Archive for the ‘Technology’ Category

It must have been a bit tough-going last week in the offices of Google:

Wowsa. Not a fun week at all.

Or was it?

After all, the  “world’s most valuable brand” moniker belonged to Google for four years before Apple took it on — and being the reigning #1 for four years is no small feat —  particularly considering the hyper-competitive crowd Google runs with.

With the Microsoft deal, it seems that what’s got the attention of the folks in Redmond is not just what Apple has done with the iPhone, but that Google’s Android now outsells all other mobile operating systems — combined.
Oh, and investors hate, hate, hate the deal.

As for Facebook’s attempt at mud-slinging, since both companies are under fire from privacy campaigners for the amount of personal data they collect and retain online, it’s hardly surprising that there’d be a bit of dirty fighting when one considers the stakes in this battle of the behemoths for user traffic and ad dollars.

Finally, regarding the DOJ settlement — well, it’s just plain ugly and it’s probably best to just admit that and move on.

All that said, there was particular reason for the captains of search to smile last week.  And, plenty of reason for Netflix to be nervous.

On Monday,  YouTube head, Salar Kamangar,  posted on the YouTube blog “Welcome to the future of video. Please stay a while” thereby making it official that YouTube has entered the iVOD business (interactive video on demand) with YouTube Movies.

According to YouTube, we’re already “spending 15 minutes a day on YouTube and spending five hours a day watching TV.” Launching with over 6000 titles including full-length feature films from major Hollywood studios, Universal, Sony Pictures and Warner Bros, they’re clearly making a move to change that equation.

And a smart move it is.

With an average of 137M people making 1.4M visits per month (U.S.), YouTube is already a beast. Adding full-length feature films available for rent on demand, on any device and any operating system makes them unstoppable.

Entertainment wherever, whenever and however we want it  —  isn’t that what the world wide web is for?


Photo: wallyg on Flickr

We tweeted last week about our unhappiness with the much-anticipated announcement from the New York Times that, beginning March 28, they will charge a subscription fee for digital content.

With all due respect to the agency Twitter team, I am glad to see that the “paywall” is finally going up.

As much as we marketers love the word “free”, it doesn’t require too much calculus to realize that no business can give away its product on a consistent basis and continue as a going concern.

Yes, the free website (NYTimes.com) is “the most visited newspaper site in the world” which has helped the paper see it’s online advertising revenue go “from being a drop in the bucket to more than a quarter of The New York Times Company’s overall advertising revenue,” according to an article about the paywall decision by Jeremy Peters.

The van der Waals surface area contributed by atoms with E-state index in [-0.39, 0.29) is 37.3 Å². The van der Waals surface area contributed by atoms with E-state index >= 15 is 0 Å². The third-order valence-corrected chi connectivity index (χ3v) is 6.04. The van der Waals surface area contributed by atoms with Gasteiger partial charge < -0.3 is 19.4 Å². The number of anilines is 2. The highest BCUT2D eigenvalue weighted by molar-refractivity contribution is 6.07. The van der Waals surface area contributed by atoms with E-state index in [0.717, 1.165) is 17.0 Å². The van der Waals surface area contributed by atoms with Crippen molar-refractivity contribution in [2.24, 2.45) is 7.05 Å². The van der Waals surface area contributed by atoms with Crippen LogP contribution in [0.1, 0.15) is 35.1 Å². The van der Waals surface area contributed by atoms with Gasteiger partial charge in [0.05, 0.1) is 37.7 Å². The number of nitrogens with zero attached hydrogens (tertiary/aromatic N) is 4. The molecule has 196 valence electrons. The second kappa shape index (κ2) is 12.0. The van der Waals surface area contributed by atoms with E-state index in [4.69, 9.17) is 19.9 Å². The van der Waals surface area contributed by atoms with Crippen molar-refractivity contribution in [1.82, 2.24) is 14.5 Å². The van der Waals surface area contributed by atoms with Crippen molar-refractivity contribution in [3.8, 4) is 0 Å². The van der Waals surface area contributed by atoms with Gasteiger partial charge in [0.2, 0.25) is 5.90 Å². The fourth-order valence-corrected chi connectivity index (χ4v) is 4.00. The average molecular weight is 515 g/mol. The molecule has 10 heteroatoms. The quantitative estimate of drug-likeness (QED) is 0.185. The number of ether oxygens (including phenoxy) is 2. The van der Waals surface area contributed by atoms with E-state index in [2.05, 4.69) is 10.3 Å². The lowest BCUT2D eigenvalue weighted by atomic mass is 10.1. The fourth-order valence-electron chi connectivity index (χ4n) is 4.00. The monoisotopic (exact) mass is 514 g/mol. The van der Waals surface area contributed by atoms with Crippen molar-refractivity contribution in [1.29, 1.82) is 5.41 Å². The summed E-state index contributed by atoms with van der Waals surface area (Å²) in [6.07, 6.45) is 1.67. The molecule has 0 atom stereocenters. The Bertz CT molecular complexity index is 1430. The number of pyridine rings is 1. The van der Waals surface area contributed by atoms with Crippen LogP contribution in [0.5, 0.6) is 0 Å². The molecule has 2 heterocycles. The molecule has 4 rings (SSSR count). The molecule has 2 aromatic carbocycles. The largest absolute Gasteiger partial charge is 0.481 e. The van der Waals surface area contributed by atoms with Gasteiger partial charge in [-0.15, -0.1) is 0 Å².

But, just as the web changed news consumption by creating a user expectation that content should be free — and ad supported — the next generation of technology is changing the game, yet again.

Witness the birth of  The Daily, which MarketWatch.com founder Larry Kramer describes in a recent blog post as “the first news source from a mainstream media company (News Corp) designed purely for the iPad,” which, prior to launch, “was going to change the game.”

While The Daily’s detractors may suggest that it hasn’t changed the game, it certainly shakes things up a bit: it makes liberal use of video, both in stories and in ads, and instead of just ordinary photos, there are plenty of 360-degree panoramic shots that you can swipe around. Personally, I think it’s a bit light in the content department, but it does demonstrate that there is tremendous potential for publishers to create a new way to experience news.

Which is why I think we should all expect to pay for the sort of curated content the Times produces.  From here on out, it’s not jut the content quality that matters, but also how it’s delivered.

As Patricio Robles writes at eConsultancy:

“Newspapers are hurting, and the Times is no exception. The business models of the past aren’t the business models of the future. While it’s still unclear which business models will win out, it seems likely that they’ll have to include some form of paid content.

By launching a paid offering, the New York Times is at the very least trying to step into the future instead of burying its head in the sand and believing that the status quo is sustainable. This is a very important step for the newspaper.”

For about 40% of the cost of a home delivery subscription, the price/value equation for me more than works. Although there is no public disclosure of the number of digital subscriptions the Times hopes to generate, “company executives have said privately that the goal for the first year is 300,000.”

As a die-hard devotee of the newspaper of record, who’d like to see its fine journalistic tradition continue in ANY platform, I certainly hope they succeed.

We’re reading and watching and listening to lots of discussion about the coming creative revolution — fomented by the ascent of the digital domain.

In an article published last November in Fast Company, entitled The Future of Advertising, Danielle Sacks writes about the “mayhem on Madison Avenue” brought on by the rapid pace of change in the advertising business model — the same sort of change that has already turned the television networks and music and publishing worlds upside down.

Illustrations by Tavis Coburn

The bottom line: “Digital dimes won’t replace analog dollars.” We’re witnessing a sea-change in the way the business of advertising is conducted and all of us — marketers, advertisers, clients, agencies — will be profoundly affected. And, in the destruction of the old ways comes new opportunity — the coming creative revolution.

The article’s case study on Mullen is particularly illustrative of how the entire industry is changing:

“The agency recently caught the industry off guard after being awarded the business of two extremely progressive social-media clients, Zappos and JetBlue. Says Marty St. George, JetBlue’s SVP of marketing and commercial strategy: “I don’t think any of us expected Mullen to win. But we all noticed through its pitch process that you couldn’t tell who the creative people were from the media people or the planning people. They all finished each other’s sentences, regardless of what we were talking about.”

For anyone contemplating how to navigate all this chaos, I highly recommend you take time to read the article — it’s well worth the investment.

Santa was very good to all of us at Wilson RMS last Christmas.
Everyone got an iPad!

Besides the sheer joy of the moment, what’s been very fun to witness is the way the devices are being seamlessly integrated into our everyday work. We’re using them in meetings, while walking down the hall and while eating breakfast, lunch and dinner.